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Optimistic People Sleep Longer and Have Better Quality Shut-eye Than Pessimists

 Representative Image (Photo courtesy: AFP Relaxnews/ Eva-Katalin/ Istock.com)

Representative Image (Photo courtesy: AFP Relaxnews/ Eva-Katalin/ Istock.com)

A study have found that most positive people were 78 per cent more likely to describe their sleep quality as being good and get the recommended seven to nine hours of rest each night.

A new study now finds that optimistic people tend to sleep for longer and have better quality sleep than those who have a more negative outlook towards life. The study was published in the journal Behavioral Medicine.

According to a story published in Daily Mail, the study, conducted at the University of Illinois at Urbana-Champaign, found that most positive people were 78 per cent more likely to describe their sleep quality as being good and get the recommended seven to nine hours of rest each night.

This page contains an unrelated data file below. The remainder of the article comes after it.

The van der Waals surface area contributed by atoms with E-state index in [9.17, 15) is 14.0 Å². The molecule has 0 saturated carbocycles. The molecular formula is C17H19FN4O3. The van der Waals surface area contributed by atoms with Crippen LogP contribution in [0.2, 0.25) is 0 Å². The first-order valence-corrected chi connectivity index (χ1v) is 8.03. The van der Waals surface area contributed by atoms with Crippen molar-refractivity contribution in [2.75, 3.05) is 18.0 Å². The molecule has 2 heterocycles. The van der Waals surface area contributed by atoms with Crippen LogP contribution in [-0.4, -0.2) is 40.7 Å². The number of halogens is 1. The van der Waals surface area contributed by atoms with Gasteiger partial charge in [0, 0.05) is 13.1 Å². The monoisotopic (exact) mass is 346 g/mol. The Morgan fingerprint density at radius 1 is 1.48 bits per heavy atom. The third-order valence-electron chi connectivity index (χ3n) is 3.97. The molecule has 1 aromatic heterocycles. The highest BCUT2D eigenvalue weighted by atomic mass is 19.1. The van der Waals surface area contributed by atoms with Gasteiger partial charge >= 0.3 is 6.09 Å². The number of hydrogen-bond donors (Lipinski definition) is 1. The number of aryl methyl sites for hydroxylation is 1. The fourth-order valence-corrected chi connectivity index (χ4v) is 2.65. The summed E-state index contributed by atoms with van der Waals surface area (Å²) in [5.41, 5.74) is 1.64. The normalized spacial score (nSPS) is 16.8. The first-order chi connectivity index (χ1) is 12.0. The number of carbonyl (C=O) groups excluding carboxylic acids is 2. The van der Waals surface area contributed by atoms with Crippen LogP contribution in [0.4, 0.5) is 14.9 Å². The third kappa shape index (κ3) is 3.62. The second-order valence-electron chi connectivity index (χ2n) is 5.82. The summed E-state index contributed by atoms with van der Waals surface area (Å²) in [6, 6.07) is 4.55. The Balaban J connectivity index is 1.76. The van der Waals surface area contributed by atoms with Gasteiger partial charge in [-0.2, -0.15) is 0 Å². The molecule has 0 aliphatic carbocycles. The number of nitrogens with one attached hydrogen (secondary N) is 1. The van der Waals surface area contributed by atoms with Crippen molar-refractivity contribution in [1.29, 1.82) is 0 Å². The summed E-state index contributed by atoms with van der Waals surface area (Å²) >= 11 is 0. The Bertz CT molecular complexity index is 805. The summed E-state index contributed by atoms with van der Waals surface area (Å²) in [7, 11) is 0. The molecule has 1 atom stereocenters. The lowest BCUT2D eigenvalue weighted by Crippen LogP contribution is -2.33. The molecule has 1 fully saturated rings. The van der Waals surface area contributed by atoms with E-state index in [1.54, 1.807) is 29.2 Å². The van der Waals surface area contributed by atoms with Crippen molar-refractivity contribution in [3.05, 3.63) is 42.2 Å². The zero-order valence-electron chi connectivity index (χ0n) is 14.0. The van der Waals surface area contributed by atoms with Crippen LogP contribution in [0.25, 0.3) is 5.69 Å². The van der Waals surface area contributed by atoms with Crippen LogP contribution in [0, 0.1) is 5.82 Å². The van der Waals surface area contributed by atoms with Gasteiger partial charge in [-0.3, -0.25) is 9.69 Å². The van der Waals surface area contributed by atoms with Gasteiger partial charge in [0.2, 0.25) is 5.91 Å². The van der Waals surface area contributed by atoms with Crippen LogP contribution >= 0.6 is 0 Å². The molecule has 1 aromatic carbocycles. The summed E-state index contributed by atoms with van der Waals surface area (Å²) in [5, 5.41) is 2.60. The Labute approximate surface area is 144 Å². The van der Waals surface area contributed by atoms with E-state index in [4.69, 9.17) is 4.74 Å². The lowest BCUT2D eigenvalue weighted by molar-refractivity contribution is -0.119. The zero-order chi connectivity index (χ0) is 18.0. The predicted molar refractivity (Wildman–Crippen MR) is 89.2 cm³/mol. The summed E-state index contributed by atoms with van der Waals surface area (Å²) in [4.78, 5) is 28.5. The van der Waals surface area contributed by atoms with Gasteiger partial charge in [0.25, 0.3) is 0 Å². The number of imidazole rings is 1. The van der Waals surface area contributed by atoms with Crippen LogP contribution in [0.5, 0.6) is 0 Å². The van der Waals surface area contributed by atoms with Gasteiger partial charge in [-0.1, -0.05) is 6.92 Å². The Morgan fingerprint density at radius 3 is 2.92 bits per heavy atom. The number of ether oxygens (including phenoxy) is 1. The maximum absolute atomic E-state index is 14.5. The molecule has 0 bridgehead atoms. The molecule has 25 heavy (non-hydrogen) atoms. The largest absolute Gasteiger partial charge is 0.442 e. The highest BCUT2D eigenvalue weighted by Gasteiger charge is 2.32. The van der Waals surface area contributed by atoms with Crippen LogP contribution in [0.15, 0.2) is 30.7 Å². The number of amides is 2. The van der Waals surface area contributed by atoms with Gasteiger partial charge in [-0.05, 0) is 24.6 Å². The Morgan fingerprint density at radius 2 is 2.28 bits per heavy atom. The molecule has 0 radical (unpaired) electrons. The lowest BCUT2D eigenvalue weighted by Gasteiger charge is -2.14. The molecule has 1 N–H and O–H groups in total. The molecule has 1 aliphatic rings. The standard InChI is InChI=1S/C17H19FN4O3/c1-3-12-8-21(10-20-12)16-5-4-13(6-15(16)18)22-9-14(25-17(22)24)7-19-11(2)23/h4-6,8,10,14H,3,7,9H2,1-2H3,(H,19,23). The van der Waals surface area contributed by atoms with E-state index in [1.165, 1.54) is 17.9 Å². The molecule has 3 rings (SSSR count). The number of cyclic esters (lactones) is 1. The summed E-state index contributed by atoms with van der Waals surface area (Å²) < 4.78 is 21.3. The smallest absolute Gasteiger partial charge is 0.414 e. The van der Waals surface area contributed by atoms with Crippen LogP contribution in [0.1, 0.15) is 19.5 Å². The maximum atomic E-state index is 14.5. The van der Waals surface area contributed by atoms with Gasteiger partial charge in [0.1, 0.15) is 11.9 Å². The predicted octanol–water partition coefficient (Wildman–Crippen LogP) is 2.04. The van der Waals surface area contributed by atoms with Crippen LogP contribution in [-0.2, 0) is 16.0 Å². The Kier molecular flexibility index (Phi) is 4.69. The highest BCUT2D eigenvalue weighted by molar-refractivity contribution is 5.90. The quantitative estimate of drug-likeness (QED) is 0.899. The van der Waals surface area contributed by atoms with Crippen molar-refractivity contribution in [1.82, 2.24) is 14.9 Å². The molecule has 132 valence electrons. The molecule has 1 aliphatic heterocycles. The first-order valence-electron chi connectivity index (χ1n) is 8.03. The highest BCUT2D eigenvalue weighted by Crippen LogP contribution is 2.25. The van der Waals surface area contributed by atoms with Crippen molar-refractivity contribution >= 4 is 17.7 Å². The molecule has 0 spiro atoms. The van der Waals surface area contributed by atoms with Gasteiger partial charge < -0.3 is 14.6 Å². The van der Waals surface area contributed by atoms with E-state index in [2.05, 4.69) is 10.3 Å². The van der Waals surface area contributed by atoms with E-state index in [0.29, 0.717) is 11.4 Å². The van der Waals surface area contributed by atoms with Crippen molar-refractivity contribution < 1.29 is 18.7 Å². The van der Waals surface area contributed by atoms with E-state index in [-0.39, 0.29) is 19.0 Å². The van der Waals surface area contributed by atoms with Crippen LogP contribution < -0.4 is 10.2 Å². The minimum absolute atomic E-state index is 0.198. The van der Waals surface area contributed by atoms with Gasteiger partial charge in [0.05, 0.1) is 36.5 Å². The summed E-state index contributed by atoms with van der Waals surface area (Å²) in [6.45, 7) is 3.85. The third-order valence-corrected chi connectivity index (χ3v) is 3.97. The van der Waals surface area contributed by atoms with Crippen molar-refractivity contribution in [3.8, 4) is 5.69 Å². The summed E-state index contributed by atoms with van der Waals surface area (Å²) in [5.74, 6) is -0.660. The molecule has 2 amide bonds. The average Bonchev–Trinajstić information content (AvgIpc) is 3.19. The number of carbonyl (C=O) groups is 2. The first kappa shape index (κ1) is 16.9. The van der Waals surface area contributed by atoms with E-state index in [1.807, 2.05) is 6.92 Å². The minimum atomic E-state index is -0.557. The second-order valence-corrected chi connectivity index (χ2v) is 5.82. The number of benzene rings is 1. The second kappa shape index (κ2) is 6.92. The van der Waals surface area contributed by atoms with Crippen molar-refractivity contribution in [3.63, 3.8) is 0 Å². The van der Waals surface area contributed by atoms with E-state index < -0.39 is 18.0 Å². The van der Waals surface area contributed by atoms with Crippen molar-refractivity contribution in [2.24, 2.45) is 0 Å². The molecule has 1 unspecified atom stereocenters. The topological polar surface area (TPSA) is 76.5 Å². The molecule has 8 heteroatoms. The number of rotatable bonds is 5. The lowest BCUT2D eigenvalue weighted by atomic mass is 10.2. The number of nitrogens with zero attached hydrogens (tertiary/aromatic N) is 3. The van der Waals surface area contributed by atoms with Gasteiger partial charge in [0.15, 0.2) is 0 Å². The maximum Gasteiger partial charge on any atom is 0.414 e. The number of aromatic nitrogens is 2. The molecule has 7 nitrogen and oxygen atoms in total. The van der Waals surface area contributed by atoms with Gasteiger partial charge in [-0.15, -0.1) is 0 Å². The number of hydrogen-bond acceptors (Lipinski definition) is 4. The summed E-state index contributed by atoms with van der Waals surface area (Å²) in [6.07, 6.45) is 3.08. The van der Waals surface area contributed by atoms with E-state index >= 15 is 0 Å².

The study further found that they were approximately 75 per cent more likely that 'pessimistic people' to report no symptoms of insomnia or have daytime sleepiness.

While researchers are unsure what is the exact mechanism, but they believe that being optimistic helps diminish effects of stress, leading to a more pleasant sleep.

The study saw the team recruiting more than 3,500 people aged between 32 and 51 with the participants' optimism being measured using a survey that had them rate statements on optimism between a scale of one to five, with five being the highest.

For sleep, the volunteers were asked to rate the overall duration and quality of their sleep during the previous month and they were also asked how many hours of sleep did they actually get.

Researchers found that a high optimism score in participants increased their chance of getting a good night's sleep by 78 per cent.

Speaking about the study, lead author Dr Hernandez said that optimists are more likely to "engage in active problem-focused coping and to interpret stressful events in more positive ways, reducing worry and ruminative thoughts when they're falling asleep and throughout their sleep cycle."


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